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Is Disease Just Good Business?

The Guardian Weekly (UK)
January 11, 2001
By George Monbiot

EDITOR'S NOTE: The following editorial was sourced from the British publication "The Guardian Weekly". Though certain content reflects a predominantly British reality, the argument is, in most cases, equally valid in Canada. Chemical companies are as involved in the manufacture and proliferation of disease causing agents as they are in the research and development of pharmaceuticals that doctors promote as curative of the diseases caused by such chemicals. Is there collusion between the medical community and chemical manufacturers? Perhaps collusion is a strong word, but let us say that such chem-co's are fully capable of mustering astronomical pay-offs to the medical community, governments and ngo's in order to demonstrate the profitability of such a sinister cycle.
These are corporations who also own seed companies, manufacture agricultural chemicals on which farmers have become wholly dependent, and pull the strings on the GMO industry whose 'modified' gemetically-latered foods dominate supermarket shelves.
Remember this as your read Mr. Monbiot's article.

Are man-made chemicals turning against us?

Few misconceptions are as widespread as the idea that the war against cancer is being won. Scarcely a week goes by without a promise that deliverance is just around the corner. Last week we learnt that a new injection might cure lymphomas. The day before, the British government announced that a further 90m (approx. $225 million Can.) would help to eliminate intestinal tumours.
"In the United States childhood brain cancers and leukemias have been advancing by 1.8% a year since 1973. In Britain four out of 10 people are likely to contract cancer at some stage in their lives."

Cancer, most commentators agree, is all but dead. So it's perplexing to discover that cancer in industrialised countries is rising. While lung, cervical, uterine and stomach cancers are declining, and treatments for testicular cancer and childhood leukemia have greatly improved, cancer overall has increased by 60% in the past 50 years. Breast cancer has almost doubled. Prostate cancer has risen by 200%, testicular cancer in young men by 300%. In the United States childhood brain cancers and leukemias have been advancing by 1.8% a year since 1973. In Britain four out of 10 people are likely to contract cancer at some stage in their lives.

These increases are often ascribed to better detection and an ageing population. But the figures are age-adjusted: a 60-year-old today is 200% more likely to contract prostate cancer than a 60-year-old would have been in 1950. Reported cancers have continued to rise after the universal deployment of new screening techniques: this is not an artefact of diagnosis. Cancer is thriving.
" Scientific papers have highlighted the dangers of pesticides, herbicides, beef hormones, petrol additives, oral contraceptives, artificial sweeteners, PVC and scores of other chemicals."

According to Samuel Epstein, professor of environmental medicine at the University of Illinois, the reason is obvious. Since 1940 the world's production of synthetic organic chemicals has risen 600-fold, exposing our bodies to a huge toxic load.

Last year a US study found that children living beside busy roads were six times as likely to suffer from cancer as children in quiet areas. This is hardly surprising: the two most carcinogenic compounds ever detected are produced by diesel engines. A British study published in 1997 showed that children living within 5km of oil refineries and chemical plants were more likely to contract cancer than those living further away. Figures released by the US Environmental Protection Agency last year suggest that 7% of all cancers are caused by dioxins, mostly from incinerators. Scientific papers have highlighted the dangers of pesticides, herbicides, beef hormones, petrol additives, oral contraceptives, artificial sweeteners, PVC and scores of other chemicals.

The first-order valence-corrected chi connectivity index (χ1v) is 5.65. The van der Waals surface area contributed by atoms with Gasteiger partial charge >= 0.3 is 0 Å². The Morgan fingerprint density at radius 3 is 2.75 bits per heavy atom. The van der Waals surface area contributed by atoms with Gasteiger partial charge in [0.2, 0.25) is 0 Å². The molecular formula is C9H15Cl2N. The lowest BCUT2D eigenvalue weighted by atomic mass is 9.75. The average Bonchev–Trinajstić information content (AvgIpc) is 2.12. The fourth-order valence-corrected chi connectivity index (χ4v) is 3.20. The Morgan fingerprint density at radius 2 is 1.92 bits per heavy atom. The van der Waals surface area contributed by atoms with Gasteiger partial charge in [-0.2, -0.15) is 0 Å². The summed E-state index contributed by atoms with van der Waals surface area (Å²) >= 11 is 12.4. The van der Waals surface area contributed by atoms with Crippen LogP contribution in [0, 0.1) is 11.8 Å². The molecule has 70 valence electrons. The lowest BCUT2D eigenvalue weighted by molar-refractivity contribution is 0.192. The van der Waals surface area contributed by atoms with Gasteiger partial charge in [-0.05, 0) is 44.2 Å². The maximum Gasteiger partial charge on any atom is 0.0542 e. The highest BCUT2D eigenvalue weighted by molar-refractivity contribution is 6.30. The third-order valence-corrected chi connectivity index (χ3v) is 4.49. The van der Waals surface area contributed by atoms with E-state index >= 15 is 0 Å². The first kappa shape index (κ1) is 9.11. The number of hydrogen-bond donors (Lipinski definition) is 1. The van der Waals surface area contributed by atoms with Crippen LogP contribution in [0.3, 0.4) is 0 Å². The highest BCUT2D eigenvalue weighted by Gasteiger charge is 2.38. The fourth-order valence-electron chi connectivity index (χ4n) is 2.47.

So I commend a fascinating document published by Britain's Department of Health. The NHS Cancer Plan tells how the Government intends to eliminate cancer. It contains plenty of helpful advice on giving up smoking. It outlines a scheme for increasing the amount of fruit and vegetables that children eat. But only one pollutant is mentioned as a possible cause of cancer: radon gas, which occurs naturally.

It's not hard to see that the main polluting industries and the pharmaceutical companies manufacturing cancer "cures" (they are often one and the same) have an interest in maintaining the status quo. But the big cancer charities also appear reluctant to take contamination seriously. The Imperial Cancer Research Fund's website records no matches for the word "pollution". The researcher Martin Walker reports that of the 110 research units cited in its 1998 scientific report, not one deals with chemical or environmental carcinogens. The Cancer Research Campaign (CRC) website mentions pollution, but dismisses concerns with the claim that "experts think that only 5% of preventable cancer deaths may be linked to environmental factors".

The CRC's 10-page press release on poverty and cancer blames inequalities in treatment for differing rates of death, but says nothing about pollution, even though the poor are far more likely than the rich to live beside dirty factories and toxic dumps. Give them more money, the cancer charities claim, and they will find the magic formula that will save us all from a hideous death.

But could it be possible that we are dying so that they might live?

The Guardian Weekly 11-1-2001, page 23